Both Walker and the other candidate, Roenis Elias, likely will get three more starts this spring, and if manager Lloyd McClendon holds true to his word, the suspense will linger until the Mariners break camp.
SURPRISE, Ariz. — Seattle’s search for a fifth starter last spring often left Mariners fans crying about Wolf (Randy, that is) when they weren’t “Hector-ing” Noesi.
Those were just two of seemingly a dozen miscast characters that Seattle was forced to try to fill out a rotation left barren due in part to injuries to Hisashi Iwakuma and Taijuan Walker.
In fact, the pitcher who won the job, Chris Young, wasn’t even on the roster on this date a year ago. He was signed four days before the season began.
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That it worked out doesn’t erase the angst the situation created at the time.
Spring ahead a year, and the battle for the fifth spot looms as yet another reason there is as much optimism for this Mariner team as any since the early part of the 2000s.
Four starting jobs have been set since the minute camp began — Felix Hernandez, Iwakuma, James Paxton and J.A Happ.
As for who will take the fifth? Instead of last year’s jumble of names it consists of just two: Roenis Elias, last year’s spring-training surprise, and Walker, the pitcher who remains as enticing of a prospect there is in the organization.
Seattle manager Lloyd McClendon has said throughout camp the battle will go down to the last minute. He’s also said it won’t be based solely on what happens in spring training but on other factors, as well. What those are, though, he hasn’t said.
If the decision were based solely on spring numbers, Walker would have the edge.
Each pitcher has had four spring appearances, the most recent for each coming in an 18-hour span Thursday night and Friday afternoon.
The 22-year-old Walker has yet to give up a run in 12 innings this spring after throwing four scoreless frames in a start Thursday night against Cleveland. He has a team-high 13 strikeouts against three walks and an opponent batting average of .100.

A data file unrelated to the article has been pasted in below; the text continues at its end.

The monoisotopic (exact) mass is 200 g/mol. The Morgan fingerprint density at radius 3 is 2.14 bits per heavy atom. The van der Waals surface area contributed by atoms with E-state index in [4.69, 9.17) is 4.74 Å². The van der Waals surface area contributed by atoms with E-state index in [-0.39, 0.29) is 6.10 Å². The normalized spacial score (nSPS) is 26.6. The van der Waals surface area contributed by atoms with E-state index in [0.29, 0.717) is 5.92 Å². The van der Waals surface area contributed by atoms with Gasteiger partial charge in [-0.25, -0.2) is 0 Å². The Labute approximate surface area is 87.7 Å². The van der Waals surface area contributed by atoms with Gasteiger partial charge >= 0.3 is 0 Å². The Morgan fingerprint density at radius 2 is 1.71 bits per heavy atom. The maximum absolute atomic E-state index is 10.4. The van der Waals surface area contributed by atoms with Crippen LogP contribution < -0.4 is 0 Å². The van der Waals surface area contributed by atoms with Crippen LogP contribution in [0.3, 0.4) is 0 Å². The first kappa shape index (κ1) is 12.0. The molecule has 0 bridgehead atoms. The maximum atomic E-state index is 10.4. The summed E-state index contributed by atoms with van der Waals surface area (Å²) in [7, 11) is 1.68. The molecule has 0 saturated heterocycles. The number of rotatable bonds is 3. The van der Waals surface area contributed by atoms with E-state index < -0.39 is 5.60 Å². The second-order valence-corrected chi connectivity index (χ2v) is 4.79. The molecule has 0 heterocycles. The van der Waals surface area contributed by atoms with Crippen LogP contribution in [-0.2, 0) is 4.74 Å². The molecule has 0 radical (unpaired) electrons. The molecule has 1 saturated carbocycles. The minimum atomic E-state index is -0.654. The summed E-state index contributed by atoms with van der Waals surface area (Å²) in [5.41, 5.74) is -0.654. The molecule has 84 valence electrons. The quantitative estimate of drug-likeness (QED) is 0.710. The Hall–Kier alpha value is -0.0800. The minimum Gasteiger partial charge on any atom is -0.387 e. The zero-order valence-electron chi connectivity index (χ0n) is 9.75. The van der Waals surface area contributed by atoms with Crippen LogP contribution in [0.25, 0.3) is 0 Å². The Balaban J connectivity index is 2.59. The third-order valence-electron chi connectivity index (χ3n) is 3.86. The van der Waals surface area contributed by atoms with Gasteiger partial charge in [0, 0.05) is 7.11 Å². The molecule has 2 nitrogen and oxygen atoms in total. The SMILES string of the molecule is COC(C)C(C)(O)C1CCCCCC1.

Elias, meanwhile, gave up five hits and two runs (one earned) in four-plus innings (two batters in the fifth) Friday in a 4-4 tie against Texas. He has allowed five earned runs in 112/3 innings.
Elias, who went 10-12 in 29 starts last year as a rookie before an elbow injury ended his season, said he’s not worried about the battle with Walker.
“The team knows what I did last year at the major-league level,’’ he said through an interpreter. “Taijuan is having a great spring and I’m happy for him because he’s doing really well. But at the end of the day we both want the same thing — we want to help the team win.’’
Each pitcher has options and can be sent to Class AAA Tacoma, which makes the decision a little less complicated.
Walker is mostly happy to be able to pitch anywhere this time of year. Last season, a right-shoulder injury kept him out until June.
“I wasn’t even playing catch last spring, so it feels really good,’’ he said.
On Thursday night against the Indians, he showed not only that he can throw but that he is continuing to learn to pitch.
With one out in the second inning, he gave up a single, hit a batter and allowed a walk. After a ball to the next batter, pitching coach Rick Waits jogged out to talk to Walker with a simple message — throw other pitches besides a fastball.
“The one thing we tried to impress upon on him (Thursday) night is, ‘You’ve got four quality pitches — use them all,’ ’’ McClendon said. “Don’t start getting into a pattern here, especially against real good fastball-hitting teams. They are going to take advantage of them.’’
Mixing in more of his pitches, Walker retired the next two batters to keep his scoreless-innings streak alive.
“Maybe a light went on for him a little bit,’’ McClendon said.